11 Criteria for Judging the Arts

Often in magazine articles, on the radio and television, and in the pulpit we find preachers and commentators condemning all sorts of literature, music, visual art, theater, and films. "No Christian should watch this movie . . . listen to this music . . . read this book." Certainly we should acknowledge that it is appropriate for us to test everything, to hold fast to that which is good, and to abstain from every form of evil, for Scripture commands us to do this. (In the context in 1 Thess 5:20–22, these words of Paul are written about the discernment of prophecy, but we may quite appropriately apply them to the way we think about the arts as well.)

So, then, discernment is necessary. The question is, how are we to set about the task of testing everything and holding fast to that which is good?

The following are the beginnings of a suggested list of appropriate criteria.

  1. The Presence of a Gift
    Is giftedness from God evident in the work of a particular composer or performer of music, poet or novelist, painter, sculptor, or filmmaker? We should ask this question about the presence of giftedness for all artists, whether Christian or not.

  2. Development of the God-Granted Gift
    We should look for the dedicated development of the artists gift through humble learning from others, through practice, and through faithful application—in other words, through hard work as the artist lives as a good steward of the gift God has given.

  3. Service of Others in Addition to Self-Expression
    Is the artist using his or her gifts for others as well as for his or her own fulfillment? If either the creation of art or its performance is purely self-centered, even a great artist will not reach full potential, for God has made us to be other-centered. This will be true both for believing and for non-believing artists.

  4. Respect for the Traditions of One's Discipline
    Is there a humble submission to the rules of one's discipline, respect for its traditions, and a readiness to find freedom of expression within these forms and within the forms of God's created order? As in every other area of human activity, we stand on the shoulders of those who came before us and are supported by those who stand alongside us.

  5. The Presence of Truth
    Is this work of art true? In other words, is this work of art in accord with reality? Even when a person refuses to bow before the Lord, he or she must live in the Lord's world, and so, such a person's art will have to be in touch with reality at some level, no matter what he or she may claim to believe. In this way, all genuinely great art will appeal universally because of this element of truthfulness to the world as God made it and to the world of our human existence.

  6. Is There Moral Goodness?
    We need to bring any work of art before the bar of moral criteria. I am not suggesting that we can readily judge and dismiss works because they have nudity, violence, explicit sex, blasphemy, or cursing. Our judgments must learn to be wiser than those simple tests. Basically, we must be prepared to ask questions about the moral intention of the artist. Is the purpose of a work to deprave or corrupt? If a work contains immoral behavior or evil, what is the context? It should be evident to us that the Bible contains many accounts of wicked behavior, sometimes very graphically portrayed. Works of art must not necessarily be condemned because they contain such sin and violence; rather, context and intention always have to be considered.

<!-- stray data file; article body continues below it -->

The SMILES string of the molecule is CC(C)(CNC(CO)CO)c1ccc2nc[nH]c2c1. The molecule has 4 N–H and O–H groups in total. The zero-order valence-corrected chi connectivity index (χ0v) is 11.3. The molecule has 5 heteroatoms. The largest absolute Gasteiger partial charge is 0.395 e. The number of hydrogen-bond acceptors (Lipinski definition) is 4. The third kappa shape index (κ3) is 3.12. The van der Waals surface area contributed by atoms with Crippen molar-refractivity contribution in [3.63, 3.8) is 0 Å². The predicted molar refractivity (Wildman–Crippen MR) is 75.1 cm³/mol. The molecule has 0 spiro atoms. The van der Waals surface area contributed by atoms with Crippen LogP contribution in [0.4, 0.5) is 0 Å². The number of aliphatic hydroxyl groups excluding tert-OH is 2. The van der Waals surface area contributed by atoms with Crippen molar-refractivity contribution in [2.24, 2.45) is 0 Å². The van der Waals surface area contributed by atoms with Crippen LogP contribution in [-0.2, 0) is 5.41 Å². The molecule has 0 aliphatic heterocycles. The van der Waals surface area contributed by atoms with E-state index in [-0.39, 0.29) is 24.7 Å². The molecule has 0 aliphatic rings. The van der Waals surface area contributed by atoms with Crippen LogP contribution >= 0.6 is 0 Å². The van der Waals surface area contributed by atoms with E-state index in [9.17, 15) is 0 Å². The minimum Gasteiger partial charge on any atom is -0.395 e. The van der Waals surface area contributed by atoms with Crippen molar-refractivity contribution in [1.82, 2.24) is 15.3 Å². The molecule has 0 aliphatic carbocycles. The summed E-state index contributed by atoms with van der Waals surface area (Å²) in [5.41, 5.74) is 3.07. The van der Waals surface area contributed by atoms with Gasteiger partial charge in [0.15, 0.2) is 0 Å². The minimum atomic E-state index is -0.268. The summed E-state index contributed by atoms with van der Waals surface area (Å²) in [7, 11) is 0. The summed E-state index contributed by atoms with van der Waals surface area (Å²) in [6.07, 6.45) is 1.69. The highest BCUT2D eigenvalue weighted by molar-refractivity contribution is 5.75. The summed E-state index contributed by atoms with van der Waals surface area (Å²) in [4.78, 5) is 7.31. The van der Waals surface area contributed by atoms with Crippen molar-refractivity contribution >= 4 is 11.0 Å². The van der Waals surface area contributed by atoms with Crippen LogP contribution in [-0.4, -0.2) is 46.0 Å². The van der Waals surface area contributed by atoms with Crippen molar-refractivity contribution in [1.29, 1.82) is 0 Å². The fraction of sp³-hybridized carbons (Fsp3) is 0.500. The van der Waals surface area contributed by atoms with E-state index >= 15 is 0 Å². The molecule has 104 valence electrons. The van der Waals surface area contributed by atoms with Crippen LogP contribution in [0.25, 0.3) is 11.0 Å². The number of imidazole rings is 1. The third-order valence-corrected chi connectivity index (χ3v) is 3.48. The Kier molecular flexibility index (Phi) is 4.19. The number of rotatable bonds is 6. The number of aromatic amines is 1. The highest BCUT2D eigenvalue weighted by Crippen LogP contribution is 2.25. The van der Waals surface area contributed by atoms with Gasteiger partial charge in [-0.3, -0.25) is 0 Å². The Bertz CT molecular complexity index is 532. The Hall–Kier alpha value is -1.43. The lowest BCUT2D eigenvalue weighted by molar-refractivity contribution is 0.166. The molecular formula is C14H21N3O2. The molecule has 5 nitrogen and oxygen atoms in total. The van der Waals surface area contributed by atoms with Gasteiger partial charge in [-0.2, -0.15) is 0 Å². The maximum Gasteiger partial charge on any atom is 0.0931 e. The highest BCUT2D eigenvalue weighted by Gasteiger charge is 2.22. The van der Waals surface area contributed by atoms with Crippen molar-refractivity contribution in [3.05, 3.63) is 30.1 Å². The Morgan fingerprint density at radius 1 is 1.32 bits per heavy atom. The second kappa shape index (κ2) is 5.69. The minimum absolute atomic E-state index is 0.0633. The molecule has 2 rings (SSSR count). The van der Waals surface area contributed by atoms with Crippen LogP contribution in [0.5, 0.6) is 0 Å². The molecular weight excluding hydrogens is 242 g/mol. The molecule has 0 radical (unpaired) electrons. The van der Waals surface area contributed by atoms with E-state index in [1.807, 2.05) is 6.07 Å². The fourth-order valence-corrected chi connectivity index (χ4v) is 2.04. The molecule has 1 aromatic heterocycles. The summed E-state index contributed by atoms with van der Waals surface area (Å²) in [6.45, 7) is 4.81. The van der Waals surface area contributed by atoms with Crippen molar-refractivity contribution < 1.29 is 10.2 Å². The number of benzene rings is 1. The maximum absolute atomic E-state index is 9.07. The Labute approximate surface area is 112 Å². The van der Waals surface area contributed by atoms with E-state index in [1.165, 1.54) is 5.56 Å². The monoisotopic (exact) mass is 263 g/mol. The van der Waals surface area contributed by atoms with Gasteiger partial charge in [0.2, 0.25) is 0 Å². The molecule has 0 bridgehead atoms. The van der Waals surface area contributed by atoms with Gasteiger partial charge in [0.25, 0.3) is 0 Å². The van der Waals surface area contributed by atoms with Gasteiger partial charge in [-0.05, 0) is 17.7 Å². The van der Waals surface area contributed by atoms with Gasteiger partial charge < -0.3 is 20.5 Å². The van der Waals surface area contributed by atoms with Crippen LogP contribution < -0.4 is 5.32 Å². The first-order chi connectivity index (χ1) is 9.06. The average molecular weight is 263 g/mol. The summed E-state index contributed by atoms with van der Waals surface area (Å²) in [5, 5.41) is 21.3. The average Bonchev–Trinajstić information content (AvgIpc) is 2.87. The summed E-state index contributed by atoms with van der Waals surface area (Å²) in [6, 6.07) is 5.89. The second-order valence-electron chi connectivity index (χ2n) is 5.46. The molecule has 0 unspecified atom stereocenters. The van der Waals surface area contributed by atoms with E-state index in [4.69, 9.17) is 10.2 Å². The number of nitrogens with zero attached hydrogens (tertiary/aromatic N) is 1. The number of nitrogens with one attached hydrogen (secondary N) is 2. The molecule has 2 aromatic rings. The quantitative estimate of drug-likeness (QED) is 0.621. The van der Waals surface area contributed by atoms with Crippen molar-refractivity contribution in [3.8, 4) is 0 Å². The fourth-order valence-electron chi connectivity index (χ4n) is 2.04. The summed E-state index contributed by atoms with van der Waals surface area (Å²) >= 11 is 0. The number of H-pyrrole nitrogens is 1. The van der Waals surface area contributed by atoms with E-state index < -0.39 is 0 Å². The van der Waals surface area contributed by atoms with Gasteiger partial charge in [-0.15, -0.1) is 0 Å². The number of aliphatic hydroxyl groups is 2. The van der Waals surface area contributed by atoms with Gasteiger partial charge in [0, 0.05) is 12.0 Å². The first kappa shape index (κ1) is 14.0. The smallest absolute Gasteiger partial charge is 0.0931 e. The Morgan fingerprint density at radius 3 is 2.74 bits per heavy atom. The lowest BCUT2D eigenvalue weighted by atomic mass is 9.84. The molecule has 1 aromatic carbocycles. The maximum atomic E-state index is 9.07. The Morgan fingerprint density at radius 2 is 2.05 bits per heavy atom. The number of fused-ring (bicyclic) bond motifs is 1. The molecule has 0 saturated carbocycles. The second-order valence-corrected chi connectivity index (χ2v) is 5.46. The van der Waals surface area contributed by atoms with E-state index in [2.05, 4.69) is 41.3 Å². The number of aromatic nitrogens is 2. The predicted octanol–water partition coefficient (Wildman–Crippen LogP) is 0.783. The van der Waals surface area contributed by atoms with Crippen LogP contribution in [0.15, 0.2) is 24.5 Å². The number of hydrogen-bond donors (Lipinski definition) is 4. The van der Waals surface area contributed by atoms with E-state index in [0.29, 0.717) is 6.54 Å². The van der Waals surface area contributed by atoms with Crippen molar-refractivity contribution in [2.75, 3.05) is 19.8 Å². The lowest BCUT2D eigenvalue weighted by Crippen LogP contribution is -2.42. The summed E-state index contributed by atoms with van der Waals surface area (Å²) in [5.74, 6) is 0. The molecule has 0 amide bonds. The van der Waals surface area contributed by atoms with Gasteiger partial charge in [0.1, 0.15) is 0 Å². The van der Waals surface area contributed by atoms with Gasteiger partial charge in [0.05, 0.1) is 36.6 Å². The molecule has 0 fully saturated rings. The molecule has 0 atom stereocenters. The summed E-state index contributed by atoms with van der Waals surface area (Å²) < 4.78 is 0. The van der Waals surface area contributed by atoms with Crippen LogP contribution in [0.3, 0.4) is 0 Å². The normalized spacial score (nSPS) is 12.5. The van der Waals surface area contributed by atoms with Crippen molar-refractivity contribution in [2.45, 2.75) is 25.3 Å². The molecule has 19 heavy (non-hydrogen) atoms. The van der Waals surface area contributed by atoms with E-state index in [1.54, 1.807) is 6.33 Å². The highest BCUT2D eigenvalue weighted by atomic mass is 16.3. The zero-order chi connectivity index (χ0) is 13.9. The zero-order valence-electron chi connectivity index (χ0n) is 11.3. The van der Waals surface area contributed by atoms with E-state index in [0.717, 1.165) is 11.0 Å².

Echoes of Eden

Jerram Barrs

Art is all around us, but few people truly understand it. Barrs helps readers evaluate and define great art through an investigation of the work of Lewis, Tolkien, Rowling, Shakespeare, and Austen.

  1. Continuity of Form and Content
    We must ask questions about appropriate continuity between the form and the content of a given work of art. Is the form the artist has chosen one that works with or against the message of the piece the artist is creating?

  2. Technical Excellence
    In art as in any other area of human endeavor, we need to look for technical excellence. For the Christian especially, good work faithfully done is honoring to God. We look for work that is well done, and we find pleasure whenever we come across what is genuinely excellent.

  3. Integrity of the Artist
    How well does the work of art reflect the integrity of the artist? Is the work true to who the artist is? Or is it merely fashionable or commercial, or even false to the artist's own convictions and understanding? Is there integrity in the heart as one does his or her work?

  4. Integrity of the Work
    Is there integrity in the work itself? For example, we all know that there is a difference between genuine sentiment and sentimentality. This is true in painting, in writing, in music, and in all other artistic disciplines. Does the artist seek to manipulate our emotional response by cheap tricks, or does the artist seek to generate genuine emotional response by the power of the work?

  5. Simply Entertainment!
    Lastly, we should be aware that simple entertainment is fine in almost all the art forms, for God has indeed created us to enjoy his gifts and to enjoy one another's gifts. Human art, just like God's art, need not always have a "higher" purpose than enjoyment—ours and God's. Very often we will watch a movie, listen to music, read a book, or hang a painting simply because we like to do so. What matters here is the purpose or kind of art in question. Does this piece of art succeed, for me, at what it sets out to do?

Adapted from Echoes of Eden: Reflections on Christianity, Literature and the Arts by Jerram Barrs.

For a more in-depth look at these criteria and other reflections on Christianity and the arts, learn more or preview an excerpt.

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